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I'd like to prove this statement:

Let $X$ a normed space. If $X$ has a linearly independent subset of cardinal $n$, then so does $X'$.

I know that I have to use the Hahn-Banach theorem to prove the existence of functionals in $X'$ that hold the above mentioned property but I'm not sure how.

Any suggestions are welcome. Thanks in advance.

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Let $E=\{x_1, x_2, \cdots, x_n\}$ be the linearly independent set. Let $Y:=\textit{span}\{x_1, x_2, \cdots, x_n\}$. Then $E$ is a basis of $Y$. Let $p_i: Y \rightarrow \mathbb{K}$ ($\mathbb{K}=\mathbb{R}$ or $\mathbb{C}$) be the co-ordinate functional, i.e., $p_i(\sum_{i=1}^nc_ix_i)=c_i$. Since $Y$ is finite dimensional each $p_i$ is continuous and $p_i(x_j)=1$ if $i=j$ and $p_i(x_j)=0$ if $i \neq j$. Now by the Hahn-Banach theorem, $\exists~~~f_1, f_2, \cdots, f_n \in X'$ such that $f_i|_Y=p_i~~~\forall~i$. $\therefore~~~f_i(x_j)=p_i(x_j)~~~\forall~i,j$. It can be easily shown that $f_i$'s are linearly independent.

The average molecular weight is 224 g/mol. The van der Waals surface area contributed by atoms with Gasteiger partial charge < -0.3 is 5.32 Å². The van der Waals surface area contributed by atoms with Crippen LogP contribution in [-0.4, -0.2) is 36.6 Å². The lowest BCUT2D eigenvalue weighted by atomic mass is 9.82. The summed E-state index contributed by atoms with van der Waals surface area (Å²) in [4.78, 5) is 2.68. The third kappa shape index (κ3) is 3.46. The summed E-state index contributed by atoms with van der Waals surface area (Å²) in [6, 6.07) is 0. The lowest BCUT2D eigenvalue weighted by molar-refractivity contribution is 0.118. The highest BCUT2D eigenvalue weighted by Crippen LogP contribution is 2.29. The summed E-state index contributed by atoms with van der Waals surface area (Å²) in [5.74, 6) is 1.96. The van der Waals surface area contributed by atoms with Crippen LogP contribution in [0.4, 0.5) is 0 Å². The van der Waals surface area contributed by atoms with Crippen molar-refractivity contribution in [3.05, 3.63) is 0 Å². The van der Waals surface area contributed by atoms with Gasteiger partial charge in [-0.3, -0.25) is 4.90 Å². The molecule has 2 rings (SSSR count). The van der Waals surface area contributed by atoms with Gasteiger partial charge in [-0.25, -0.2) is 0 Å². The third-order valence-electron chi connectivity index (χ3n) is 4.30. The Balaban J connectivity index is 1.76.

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  • $\begingroup$ What if $E$ is infinite? $\endgroup$
    – Ruy
    Mar 19, 2021 at 12:27
  • $\begingroup$ See the question again, it said "$X$ has a linearly independent subset of cardinal n". I just answered the above question and not stating anything beyond that. $\endgroup$
    – absolute0
    Mar 19, 2021 at 14:26
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    $\begingroup$ Cardinals can be infinite. $\endgroup$
    – Ruy
    Mar 19, 2021 at 14:41

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